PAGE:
Even though Byrne was one of 49 freshmen to make the championships individually, she did not believe she had a chance to make the meet this season, thinking it would eventually come later in her career. But it was all a part of the plan laid out in the beginning of the season by coaches Leah Stancil and Kosuke Kojima.

“My main goal was to get Olympic Trials cuts,” Byrne said. “I wasn’t really thinking about NCAAs but Kosuke and Leah were.

“The only reason I know that is because Kosuke came to my club team practice after I committed and was telling my coach, ‘we are not really concerned how she is going to place in the conference. We are mainly concerned about how she is going to place in the NCAA.’ My club coach told me that and I was like ‘What?! Really?! They think I can go there and place there?’ I knew that they had that as a thought and I thought maybe it could happen next year.”

Johnson’s qualification to the meet was long overdue. After missing the 2019 NCAA meet by less than a half second in the 400 IM, she was more motivated than ever to finish off her Tulane career at the national stage. Knowing it would take around a 4:10 to qualify for the meet, Johnson dipped under that in the prelims at the American Athletic Conference Championships with a 4:09.99. And in the final, she went off – blowing that time out of the water with a 4:07. Her reaction after – splashing the water while pointing at her team, was fueled by years of frustration of just missing the NCAA meet.

It was an even more special moment for Johnson and the Tulane team. Second year head coach Leah Stancil had spent the majority of this season battling breast cancer.

“Let me tell you, she handled it with grace,” Johnson said. “She is a fighter and another motivating factor for us as a team. When she wasn’t at practice we knew she was fighting her fight and that just motivated us to work harder for her.”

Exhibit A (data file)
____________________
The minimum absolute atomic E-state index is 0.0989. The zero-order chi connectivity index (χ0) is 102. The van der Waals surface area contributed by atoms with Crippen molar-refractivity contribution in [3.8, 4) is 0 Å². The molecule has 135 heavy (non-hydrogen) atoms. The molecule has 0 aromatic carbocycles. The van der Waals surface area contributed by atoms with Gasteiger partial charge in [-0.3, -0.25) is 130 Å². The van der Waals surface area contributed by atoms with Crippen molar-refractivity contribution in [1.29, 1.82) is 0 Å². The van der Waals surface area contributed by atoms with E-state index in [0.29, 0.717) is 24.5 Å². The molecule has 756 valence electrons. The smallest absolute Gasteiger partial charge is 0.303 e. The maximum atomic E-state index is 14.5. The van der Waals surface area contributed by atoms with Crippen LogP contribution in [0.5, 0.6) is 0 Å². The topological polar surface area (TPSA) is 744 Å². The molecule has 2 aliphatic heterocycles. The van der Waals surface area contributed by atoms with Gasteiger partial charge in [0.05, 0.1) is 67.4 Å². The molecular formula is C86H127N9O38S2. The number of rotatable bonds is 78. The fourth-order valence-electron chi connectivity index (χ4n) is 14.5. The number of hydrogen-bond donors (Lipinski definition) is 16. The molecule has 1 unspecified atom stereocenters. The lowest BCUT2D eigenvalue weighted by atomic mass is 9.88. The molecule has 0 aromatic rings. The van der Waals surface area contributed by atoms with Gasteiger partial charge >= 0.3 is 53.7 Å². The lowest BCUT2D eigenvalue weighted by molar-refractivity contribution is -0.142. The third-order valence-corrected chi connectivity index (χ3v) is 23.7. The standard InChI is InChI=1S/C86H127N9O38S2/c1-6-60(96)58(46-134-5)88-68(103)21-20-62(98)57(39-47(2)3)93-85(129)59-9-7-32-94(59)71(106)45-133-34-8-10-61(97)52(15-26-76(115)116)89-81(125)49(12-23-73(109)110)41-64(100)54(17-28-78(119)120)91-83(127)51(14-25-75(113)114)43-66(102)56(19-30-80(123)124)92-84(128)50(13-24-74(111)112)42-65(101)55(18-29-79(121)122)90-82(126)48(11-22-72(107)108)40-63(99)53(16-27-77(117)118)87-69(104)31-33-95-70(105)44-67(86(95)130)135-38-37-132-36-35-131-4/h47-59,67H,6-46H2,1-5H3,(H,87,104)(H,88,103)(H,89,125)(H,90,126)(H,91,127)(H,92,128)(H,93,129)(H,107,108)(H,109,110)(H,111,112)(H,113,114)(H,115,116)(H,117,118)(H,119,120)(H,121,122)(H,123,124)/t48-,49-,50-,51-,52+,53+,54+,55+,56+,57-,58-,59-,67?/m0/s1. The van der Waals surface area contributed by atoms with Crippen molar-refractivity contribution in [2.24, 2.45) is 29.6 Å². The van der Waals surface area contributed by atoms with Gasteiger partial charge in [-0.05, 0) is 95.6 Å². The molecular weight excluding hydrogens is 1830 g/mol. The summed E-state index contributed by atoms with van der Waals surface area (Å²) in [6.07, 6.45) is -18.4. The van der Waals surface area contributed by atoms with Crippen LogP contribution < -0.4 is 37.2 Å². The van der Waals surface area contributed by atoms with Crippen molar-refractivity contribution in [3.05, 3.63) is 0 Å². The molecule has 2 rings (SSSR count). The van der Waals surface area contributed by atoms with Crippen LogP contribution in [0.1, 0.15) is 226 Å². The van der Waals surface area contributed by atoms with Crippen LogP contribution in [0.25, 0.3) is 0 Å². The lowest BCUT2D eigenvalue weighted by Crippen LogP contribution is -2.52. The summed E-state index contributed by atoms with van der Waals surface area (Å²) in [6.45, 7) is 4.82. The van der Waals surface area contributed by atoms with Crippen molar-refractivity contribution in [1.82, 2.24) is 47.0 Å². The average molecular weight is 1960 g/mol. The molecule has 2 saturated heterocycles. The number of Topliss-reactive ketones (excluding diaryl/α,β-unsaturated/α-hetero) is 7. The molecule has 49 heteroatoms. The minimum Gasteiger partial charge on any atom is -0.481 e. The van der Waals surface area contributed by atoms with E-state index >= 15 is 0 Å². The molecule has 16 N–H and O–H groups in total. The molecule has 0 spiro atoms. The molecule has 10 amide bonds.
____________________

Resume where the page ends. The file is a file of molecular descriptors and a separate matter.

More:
“She really inspired the team a lot from that because she was always there when she could be there,” Byrne said. “She was getting up at 5 a.m. with us. She would miss if she had treatment or if she couldn’t do it that day but she was always there as often as she could be. She really showed us her strength and I feel like she inspired us to be strong too and be strong for her.”

When Johnson and Byrne had made the NCAA meet, it was the end of a truly emotional season for the Green Wave. Getting two swimmers to NCAAs had never happened for Tulane before this year, but now that it has happened, it sets a new standard.

“We got two, so let’s try and get three or four,” Johnson said. “I think it is a motivating factor for the team.”

Both women attributed their success to Stancil’s strength she showed on deck whilst battling cancer.

“I was happy to help build her reputation as a coach and I know that everything this year was difficult for her and that was a pretty big part of it,” Byrne said.

“It was more difficult for us to watch this strong woman fight this difficult battle,” Johnson said. “She has taken it like a champ and really shown us strength and the power of faith. Overall she is a great, great woman.”

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Olivia Johnson & Lilly Byrne at the AAC Championships. Photo Courtesy: Ben Solomon / Tulane Athletics